What Is a DAC and Why Do You Need One?

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What Is a DAC and Why Do You Need One?

What is a DAC?

If you’ve dipped your toes into the audiophile world, you’ve probably seen the term, “DAC” referenced in countless articles and online forums. Why? In short, a DAC can make your music sound better. But what is a DAC, and how does it work?

Simply put, DAC stands for “digital to audio converter.” You may be surprised to discover that you already use DACs all the time. For example, your phone has a DAC, as does your computer or any other digital device that emits sound. DACs are necessary because our ears can’t read digits. Rather, a digital signal must be converted into analogue form, which we hear as sound waves.

Why do you need a DAC?

If all our devices already have DACs, why do we need to buy more? Well, at the risk of oversimplifying the technology, some DACs are more effective at converting a digital signal into analogue waveform than others. For instance, your iPhone dongle offers up to 24-bit/48kHz resolution, which is technically Hi-Res quality. But if you’re a budding audiophile looking for the most premium sound quality from your streaming service or music files, you’re going to want an external DAC that can translate a higher bit depth/sample rate. For example, a Tidal file that’s 24-bit/192kHz FLAC (lossless) goes beyond what your iPhone dongle can deliver. So, before we move onto choosing the right DAC, it may be helpful to know what all this bit and sample rate stuff is about.

A Quick Hi-Res Rundown

Although there are a few different types of high-resolution technology, the most common one is Pulse Code Modulation (PCM). And for the purposes of this explanation, we’ll stick to the basics. PCM measures the amplitude of an analogue signal at even intervals. Bit depth determines how accurate these intervals are. Meanwhile, the speed at which these intervals are measured is called the “sample rate.” In theory, the higher the bit depth, the more precisely the amplitude of a soundwave is measured. In the same way, the faster the sample rate, the more “snapshots” we get of the audio signal. Yes, bigger is better in this case; higher bit depths and faster sample rates translate into better sound resolution. That was probably as boring for you to read as it was for me to write. But the point is that DACs have the potential deliver all the bits and kHz your precious ears could desire. Within reason. Hi-Res sound nowadays starts at 24-bit/96 kHz but can go all the way up to figures like 32-bit/192 kHz if you want to get obscene. Now, let’s get to the fun part.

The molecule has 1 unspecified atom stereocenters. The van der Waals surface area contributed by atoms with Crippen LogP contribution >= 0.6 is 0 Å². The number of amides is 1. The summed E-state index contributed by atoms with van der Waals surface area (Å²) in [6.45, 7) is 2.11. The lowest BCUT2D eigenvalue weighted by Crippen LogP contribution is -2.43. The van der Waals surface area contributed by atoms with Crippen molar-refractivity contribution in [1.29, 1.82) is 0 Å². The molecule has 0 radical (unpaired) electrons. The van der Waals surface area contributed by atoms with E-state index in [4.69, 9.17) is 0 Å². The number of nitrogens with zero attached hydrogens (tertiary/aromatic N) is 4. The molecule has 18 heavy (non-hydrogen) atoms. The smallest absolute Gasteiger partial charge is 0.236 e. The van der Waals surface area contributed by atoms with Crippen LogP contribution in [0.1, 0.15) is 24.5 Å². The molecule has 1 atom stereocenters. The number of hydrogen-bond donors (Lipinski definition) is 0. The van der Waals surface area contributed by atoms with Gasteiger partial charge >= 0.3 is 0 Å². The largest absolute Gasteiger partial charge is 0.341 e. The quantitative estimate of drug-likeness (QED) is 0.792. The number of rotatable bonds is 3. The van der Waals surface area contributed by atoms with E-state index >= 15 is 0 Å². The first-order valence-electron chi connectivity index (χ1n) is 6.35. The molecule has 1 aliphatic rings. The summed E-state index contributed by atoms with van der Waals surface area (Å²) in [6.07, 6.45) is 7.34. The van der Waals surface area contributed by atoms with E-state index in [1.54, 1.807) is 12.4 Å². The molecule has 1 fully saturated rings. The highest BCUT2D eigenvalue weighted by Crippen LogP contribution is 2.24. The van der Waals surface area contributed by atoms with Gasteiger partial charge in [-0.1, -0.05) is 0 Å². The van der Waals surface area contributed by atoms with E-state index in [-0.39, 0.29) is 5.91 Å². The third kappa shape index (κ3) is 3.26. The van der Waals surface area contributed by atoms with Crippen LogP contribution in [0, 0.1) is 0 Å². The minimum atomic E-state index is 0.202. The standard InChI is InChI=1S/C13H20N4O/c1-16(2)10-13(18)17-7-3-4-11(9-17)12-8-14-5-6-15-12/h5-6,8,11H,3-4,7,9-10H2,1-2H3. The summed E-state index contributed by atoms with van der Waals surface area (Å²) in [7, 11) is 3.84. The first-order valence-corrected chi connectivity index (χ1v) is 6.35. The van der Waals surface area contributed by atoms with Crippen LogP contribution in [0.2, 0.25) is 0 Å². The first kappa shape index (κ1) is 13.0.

Types of DACs

Depending on how and where you plan to listen to your music, you’ll want to consider which type of DAC is most suitable for you. Are you sitting at a desk, or are you listening to tunes on the go? And what about the amplifier? So, let’s look at some of the basic DAC features and applications.

Portable DAC/Amps